What to Know About Consent as a Defense to Sexual Assault Charges in New Jersey

Posted April 12th, 2024 by .

Categories: Criminal Defense.

Sexual assault is a very serious criminal offense. In New Jersey, it is a felony offense that carries significant prison time. Any person facing a sexual assault charge is innocent until proven guilty. A charge can be defended—including on the grounds that assault is given. In this article, our Jersey City sex crimes defense lawyer provides an overview of the key points to know about consent as a defense to sexual assault charges in New Jersey. 

Consent is a Complete Defense to Sexual Assault in New Jersey

In New Jersey, the law recognizes consent as a full defense against the charge of sexual assault. In other words, if both parties involved in a sexual act have willingly and knowingly agreed to participate, the act cannot be considered sexual assault under the law. The prosecution has the burden of proving that consent was not given by the alleged victim in order to obtain a conviction. 

Defining Consent in New Jersey: Affirmative and Freely Given

How is consent defined in New Jersey? Case law states that consent must be both “affirmative” and “freely given” in order to be legally valid. be assumed from silence, the absence of resistance, or a previous sexual relationship. Instead, consent must be communicated through words and/or actions that create mutually understandable permission for the specific sexual act. A key point to remember is that consent must be ongoing and can be revoked at any time.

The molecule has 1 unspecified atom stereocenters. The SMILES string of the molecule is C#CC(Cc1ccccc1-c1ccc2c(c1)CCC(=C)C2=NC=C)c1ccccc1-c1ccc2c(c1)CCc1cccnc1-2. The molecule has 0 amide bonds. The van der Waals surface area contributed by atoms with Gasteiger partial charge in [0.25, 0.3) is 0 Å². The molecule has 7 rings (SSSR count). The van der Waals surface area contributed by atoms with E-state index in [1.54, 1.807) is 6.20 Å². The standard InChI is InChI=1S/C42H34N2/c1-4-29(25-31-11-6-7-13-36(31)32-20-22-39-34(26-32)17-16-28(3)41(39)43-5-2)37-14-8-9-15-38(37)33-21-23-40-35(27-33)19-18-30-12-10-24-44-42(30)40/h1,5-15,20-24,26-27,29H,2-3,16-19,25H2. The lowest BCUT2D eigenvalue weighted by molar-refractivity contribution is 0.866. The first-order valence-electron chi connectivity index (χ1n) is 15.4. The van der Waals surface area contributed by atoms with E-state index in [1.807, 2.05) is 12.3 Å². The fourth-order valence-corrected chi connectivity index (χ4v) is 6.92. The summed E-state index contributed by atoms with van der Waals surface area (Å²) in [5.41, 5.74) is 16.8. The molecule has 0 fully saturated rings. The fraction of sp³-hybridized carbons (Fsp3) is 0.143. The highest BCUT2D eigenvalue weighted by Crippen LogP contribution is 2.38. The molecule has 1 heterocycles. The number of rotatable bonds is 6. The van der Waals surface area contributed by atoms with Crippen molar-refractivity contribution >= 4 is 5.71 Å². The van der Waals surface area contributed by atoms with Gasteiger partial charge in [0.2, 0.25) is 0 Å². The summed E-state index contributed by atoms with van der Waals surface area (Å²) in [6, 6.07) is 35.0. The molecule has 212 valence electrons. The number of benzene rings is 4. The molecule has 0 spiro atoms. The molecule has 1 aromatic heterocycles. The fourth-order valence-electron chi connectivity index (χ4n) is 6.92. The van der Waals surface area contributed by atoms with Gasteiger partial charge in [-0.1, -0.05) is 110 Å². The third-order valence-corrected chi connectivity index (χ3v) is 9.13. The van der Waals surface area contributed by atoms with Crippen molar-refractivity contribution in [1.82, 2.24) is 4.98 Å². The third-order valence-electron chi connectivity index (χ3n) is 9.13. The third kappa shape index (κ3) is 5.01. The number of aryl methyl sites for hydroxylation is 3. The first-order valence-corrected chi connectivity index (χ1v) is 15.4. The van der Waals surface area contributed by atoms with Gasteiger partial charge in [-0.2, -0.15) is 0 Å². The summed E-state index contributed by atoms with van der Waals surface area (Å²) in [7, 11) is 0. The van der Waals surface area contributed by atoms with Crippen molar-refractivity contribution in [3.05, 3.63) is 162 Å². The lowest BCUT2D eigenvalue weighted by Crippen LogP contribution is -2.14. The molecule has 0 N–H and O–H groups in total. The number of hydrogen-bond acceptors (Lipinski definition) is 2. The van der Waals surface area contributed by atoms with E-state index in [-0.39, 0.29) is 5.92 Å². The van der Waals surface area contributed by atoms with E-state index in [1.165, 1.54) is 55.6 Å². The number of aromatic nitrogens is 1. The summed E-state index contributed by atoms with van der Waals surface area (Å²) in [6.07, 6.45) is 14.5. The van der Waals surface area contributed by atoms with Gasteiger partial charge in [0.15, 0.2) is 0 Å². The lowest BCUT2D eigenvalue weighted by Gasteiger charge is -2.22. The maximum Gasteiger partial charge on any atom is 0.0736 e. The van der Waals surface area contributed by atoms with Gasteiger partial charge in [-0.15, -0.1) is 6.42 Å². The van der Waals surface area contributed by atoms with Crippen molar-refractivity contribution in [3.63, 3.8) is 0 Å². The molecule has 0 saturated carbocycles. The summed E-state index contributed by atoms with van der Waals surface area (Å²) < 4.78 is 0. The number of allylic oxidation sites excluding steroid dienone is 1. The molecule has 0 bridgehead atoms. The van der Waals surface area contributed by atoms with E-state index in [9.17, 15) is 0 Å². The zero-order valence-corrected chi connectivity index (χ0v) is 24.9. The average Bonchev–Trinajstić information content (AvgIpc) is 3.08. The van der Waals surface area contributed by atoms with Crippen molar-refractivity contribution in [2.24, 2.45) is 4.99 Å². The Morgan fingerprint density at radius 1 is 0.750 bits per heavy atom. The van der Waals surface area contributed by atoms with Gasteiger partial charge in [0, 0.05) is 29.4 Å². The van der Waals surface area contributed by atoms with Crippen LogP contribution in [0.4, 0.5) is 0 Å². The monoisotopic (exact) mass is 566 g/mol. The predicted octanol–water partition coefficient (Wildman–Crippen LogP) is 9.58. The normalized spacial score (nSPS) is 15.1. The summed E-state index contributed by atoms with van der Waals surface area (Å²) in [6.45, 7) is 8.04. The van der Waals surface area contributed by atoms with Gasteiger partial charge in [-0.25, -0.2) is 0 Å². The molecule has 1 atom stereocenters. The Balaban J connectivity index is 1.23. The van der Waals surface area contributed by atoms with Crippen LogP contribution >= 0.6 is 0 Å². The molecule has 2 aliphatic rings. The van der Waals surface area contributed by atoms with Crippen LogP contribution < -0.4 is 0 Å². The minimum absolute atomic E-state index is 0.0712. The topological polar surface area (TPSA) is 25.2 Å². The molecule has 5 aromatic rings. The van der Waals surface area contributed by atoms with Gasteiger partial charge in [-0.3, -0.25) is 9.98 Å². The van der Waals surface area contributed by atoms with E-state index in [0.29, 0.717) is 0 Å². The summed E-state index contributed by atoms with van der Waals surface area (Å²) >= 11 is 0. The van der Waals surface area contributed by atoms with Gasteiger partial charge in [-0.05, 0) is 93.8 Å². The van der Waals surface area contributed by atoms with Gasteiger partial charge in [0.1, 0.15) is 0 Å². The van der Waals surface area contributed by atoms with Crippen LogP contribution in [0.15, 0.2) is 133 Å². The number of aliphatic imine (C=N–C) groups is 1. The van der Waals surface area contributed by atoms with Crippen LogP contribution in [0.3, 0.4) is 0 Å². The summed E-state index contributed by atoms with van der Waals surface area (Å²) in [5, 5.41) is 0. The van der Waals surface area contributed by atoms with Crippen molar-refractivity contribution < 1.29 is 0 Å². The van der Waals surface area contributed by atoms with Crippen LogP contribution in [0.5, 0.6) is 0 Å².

Consent is Not Given in the Following Scenarios:

Under New Jersey law (N.J. Stat. Ann. § 2C:2-10), legal consent to a sexual act is not valid if any of the following three factors are present: 

  • Cannot Consent (Youth or Impairment): Consent cannot be legally given by individuals who are below the age of consent or those who are mentally impaired, whether due to disability, illness, or the influence of substances. New Jersey law protects minors and those who cannot make informed decisions about sexual activities due to their mental condition. 
  • Intoxication (Legal Incompetence): In New Jersey, an individual who is intoxicated to the point of legal incompetence cannot give consent. This recognizes the altered judgment and diminished capacity to make informed decisions under the influence of alcohol or drugs. These cases can be especially complicated. 
  • Force or Other Duress: The use of physical force, threats, intimidation, or coercion negates consent. New Jersey law clearly states that consent obtained through these means is not valid. This includes situations where an individual agrees to sexual activity under duress, fearing retaliation, harm, or other adverse consequences. 

Contact Our Jersey City Sexual Assault Defense Lawyer Today

At the Law Offices of Anthony Carbone, our New Jersey sex crimes defense attorney has the skills  and experience to defend sexual assault cases. If you have any questions about raising consent as a defense to a sexual assault charge, we are here to help. Contact us for a confidential case review. With an office in Jersey City, we provide criminal defense services throughout the region.

Share this Post

Questions about your criminal defense case?

Contact Us Today
Live Chat
Celebrating 35 Years in Practice!

Contact Us Today for a Free Consultation

    Back to Top
    Live Chat